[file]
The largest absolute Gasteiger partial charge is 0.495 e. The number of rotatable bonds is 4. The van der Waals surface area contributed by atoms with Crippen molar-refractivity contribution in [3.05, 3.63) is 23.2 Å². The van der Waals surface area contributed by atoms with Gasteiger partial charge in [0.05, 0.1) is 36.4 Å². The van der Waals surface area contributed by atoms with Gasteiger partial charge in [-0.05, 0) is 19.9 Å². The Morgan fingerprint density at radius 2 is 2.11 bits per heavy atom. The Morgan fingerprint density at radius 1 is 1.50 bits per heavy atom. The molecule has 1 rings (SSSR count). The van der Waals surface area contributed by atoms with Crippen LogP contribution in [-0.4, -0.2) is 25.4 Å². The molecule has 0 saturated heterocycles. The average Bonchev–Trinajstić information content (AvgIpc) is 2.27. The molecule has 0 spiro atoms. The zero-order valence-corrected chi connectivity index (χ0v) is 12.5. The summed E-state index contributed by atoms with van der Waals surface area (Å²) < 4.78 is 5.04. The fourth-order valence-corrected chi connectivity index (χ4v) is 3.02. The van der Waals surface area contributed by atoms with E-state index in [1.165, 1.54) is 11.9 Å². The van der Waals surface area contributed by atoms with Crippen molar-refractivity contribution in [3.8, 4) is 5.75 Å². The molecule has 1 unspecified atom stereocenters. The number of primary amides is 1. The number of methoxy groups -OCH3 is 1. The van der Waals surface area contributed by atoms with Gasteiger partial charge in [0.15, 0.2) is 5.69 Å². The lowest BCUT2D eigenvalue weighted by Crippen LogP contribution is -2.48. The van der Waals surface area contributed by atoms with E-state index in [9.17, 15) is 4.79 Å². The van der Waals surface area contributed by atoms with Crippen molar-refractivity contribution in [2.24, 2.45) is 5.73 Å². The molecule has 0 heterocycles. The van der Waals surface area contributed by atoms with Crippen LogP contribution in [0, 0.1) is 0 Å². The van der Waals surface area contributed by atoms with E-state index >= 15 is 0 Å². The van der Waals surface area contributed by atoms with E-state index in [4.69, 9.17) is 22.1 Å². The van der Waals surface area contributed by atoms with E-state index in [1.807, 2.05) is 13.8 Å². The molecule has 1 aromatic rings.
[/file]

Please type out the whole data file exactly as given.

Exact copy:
The largest absolute Gasteiger partial charge is 0.495 e. The number of rotatable bonds is 4. The van der Waals surface area contributed by atoms with Crippen molar-refractivity contribution in [3.05, 3.63) is 23.2 Å². The van der Waals surface area contributed by atoms with Gasteiger partial charge in [0.05, 0.1) is 36.4 Å². The van der Waals surface area contributed by atoms with Gasteiger partial charge in [-0.05, 0) is 19.9 Å². The Morgan fingerprint density at radius 2 is 2.11 bits per heavy atom. The Morgan fingerprint density at radius 1 is 1.50 bits per heavy atom. The molecule has 1 rings (SSSR count). The van der Waals surface area contributed by atoms with Crippen LogP contribution in [-0.4, -0.2) is 25.4 Å². The molecule has 0 saturated heterocycles. The average Bonchev–Trinajstić information content (AvgIpc) is 2.27. The molecule has 0 spiro atoms. The zero-order valence-corrected chi connectivity index (χ0v) is 12.5. The summed E-state index contributed by atoms with van der Waals surface area (Å²) < 4.78 is 5.04. The fourth-order valence-corrected chi connectivity index (χ4v) is 3.02. The van der Waals surface area contributed by atoms with E-state index in [1.165, 1.54) is 11.9 Å². The van der Waals surface area contributed by atoms with Crippen molar-refractivity contribution in [3.8, 4) is 5.75 Å². The molecule has 1 unspecified atom stereocenters. The number of primary amides is 1. The number of methoxy groups -OCH3 is 1. The van der Waals surface area contributed by atoms with Gasteiger partial charge in [0.15, 0.2) is 5.69 Å². The lowest BCUT2D eigenvalue weighted by Crippen LogP contribution is -2.48. The van der Waals surface area contributed by atoms with E-state index in [9.17, 15) is 4.79 Å². The van der Waals surface area contributed by atoms with Crippen molar-refractivity contribution in [2.24, 2.45) is 5.73 Å². The molecule has 0 heterocycles. The van der Waals surface area contributed by atoms with Crippen LogP contribution in [0, 0.1) is 0 Å². The van der Waals surface area contributed by atoms with E-state index >= 15 is 0 Å². The van der Waals surface area contributed by atoms with E-state index in [4.69, 9.17) is 22.1 Å². The van der Waals surface area contributed by atoms with E-state index in [1.807, 2.05) is 13.8 Å². The molecule has 1 aromatic rings.